Written by Nadja Sayej
The VICE Channels / Motherboard
October 28, 2013 // 11:40 AM EST
Martin Riches is an English artist with a penchant for sound. Driven by the fascination of how artificial life differs from the real thing, many of the objects which Riches has made are pre-digital masterpieces. From an aerial kite camera which overlooked the Berlin Wall—Riches has been in the city since the late 60s—to machines chatting on the radio and singing Latin hymns in church, his work personifies the intersection of where analogue meets digital. One of his more recent projects, StringThing, features two acoustic string instruments plucked with digitally-controlled fingers.
Riches started work on his most recent project, a human-mimicking singing device called the Singing Machine, in 2010. Having recently been completed, the Singing Machine is now ready to perform. The machine sings the words of Japanese poet Sadakazu Fujii, which have been set to music by Masahiro Miwa. Along with string and percussive accompaniment, the machine is already slated to perform in Japan early next year.Rather than just showing off technical brilliance, his goal remains to show how things work. Some of his pieces use transparent materials or are left completely open so you can see the inner workings (rather than being locked up and invisible inside a closed cabinet).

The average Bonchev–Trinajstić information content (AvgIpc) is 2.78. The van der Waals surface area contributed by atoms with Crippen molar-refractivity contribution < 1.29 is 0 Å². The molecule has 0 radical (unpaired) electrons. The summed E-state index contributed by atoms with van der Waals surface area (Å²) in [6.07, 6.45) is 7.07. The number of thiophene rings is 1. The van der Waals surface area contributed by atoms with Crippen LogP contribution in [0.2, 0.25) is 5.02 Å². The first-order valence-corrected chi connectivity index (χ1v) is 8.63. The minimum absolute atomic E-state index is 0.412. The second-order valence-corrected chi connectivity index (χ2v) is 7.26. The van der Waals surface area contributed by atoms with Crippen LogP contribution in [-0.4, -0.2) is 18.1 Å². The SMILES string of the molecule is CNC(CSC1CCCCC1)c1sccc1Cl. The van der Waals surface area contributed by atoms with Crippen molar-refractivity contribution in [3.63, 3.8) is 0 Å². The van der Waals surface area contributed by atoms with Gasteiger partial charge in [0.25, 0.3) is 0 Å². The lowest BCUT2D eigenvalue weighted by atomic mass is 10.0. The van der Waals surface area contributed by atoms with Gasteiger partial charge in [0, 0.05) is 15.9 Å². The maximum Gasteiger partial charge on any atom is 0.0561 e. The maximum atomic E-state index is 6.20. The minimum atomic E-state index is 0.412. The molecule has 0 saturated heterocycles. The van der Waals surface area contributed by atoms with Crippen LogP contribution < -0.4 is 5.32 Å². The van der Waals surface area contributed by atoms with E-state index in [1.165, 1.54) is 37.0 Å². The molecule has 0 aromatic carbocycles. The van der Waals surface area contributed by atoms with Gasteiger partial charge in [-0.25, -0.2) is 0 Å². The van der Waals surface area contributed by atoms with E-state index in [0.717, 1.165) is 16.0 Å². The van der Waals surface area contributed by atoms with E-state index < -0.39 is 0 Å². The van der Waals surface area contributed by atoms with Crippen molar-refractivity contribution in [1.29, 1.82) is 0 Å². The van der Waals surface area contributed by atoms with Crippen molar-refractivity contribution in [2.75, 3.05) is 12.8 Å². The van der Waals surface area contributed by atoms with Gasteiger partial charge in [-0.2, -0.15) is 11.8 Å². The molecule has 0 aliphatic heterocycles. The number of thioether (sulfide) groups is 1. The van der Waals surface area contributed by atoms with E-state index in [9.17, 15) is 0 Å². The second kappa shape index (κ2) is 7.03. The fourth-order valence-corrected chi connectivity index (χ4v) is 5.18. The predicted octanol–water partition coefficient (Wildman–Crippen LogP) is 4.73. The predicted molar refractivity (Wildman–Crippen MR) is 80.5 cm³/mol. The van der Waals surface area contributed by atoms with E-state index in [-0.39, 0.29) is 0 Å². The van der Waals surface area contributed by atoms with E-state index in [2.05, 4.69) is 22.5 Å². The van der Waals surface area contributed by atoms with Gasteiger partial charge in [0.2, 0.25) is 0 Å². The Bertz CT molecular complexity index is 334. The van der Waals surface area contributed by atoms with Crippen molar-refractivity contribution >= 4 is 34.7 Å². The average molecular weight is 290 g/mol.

Riches teaching the Talking Machine to speak (1989)
With that in mind, I spoke to Riches about his times battling Yugoslavian fighter planes with a kite camera, mastering the art of analogue speech synthesis, and machines without a soul.
Riches: I came to West Berlin in 1969 at the invitation of a German visitor who had stayed at my flat in London and said she would like to show me “the Berlin bars and the Berlin beer.” I went for the weekend, but during this weekend I was offered a design job and, since I was at a loose end, I decided to stay. I’m still here over 40 years later. Berlin has been kind to me and although it has changed a lot since the wall came down, it is still a good place to get down and do some creative work and also a good place to show it when it is done.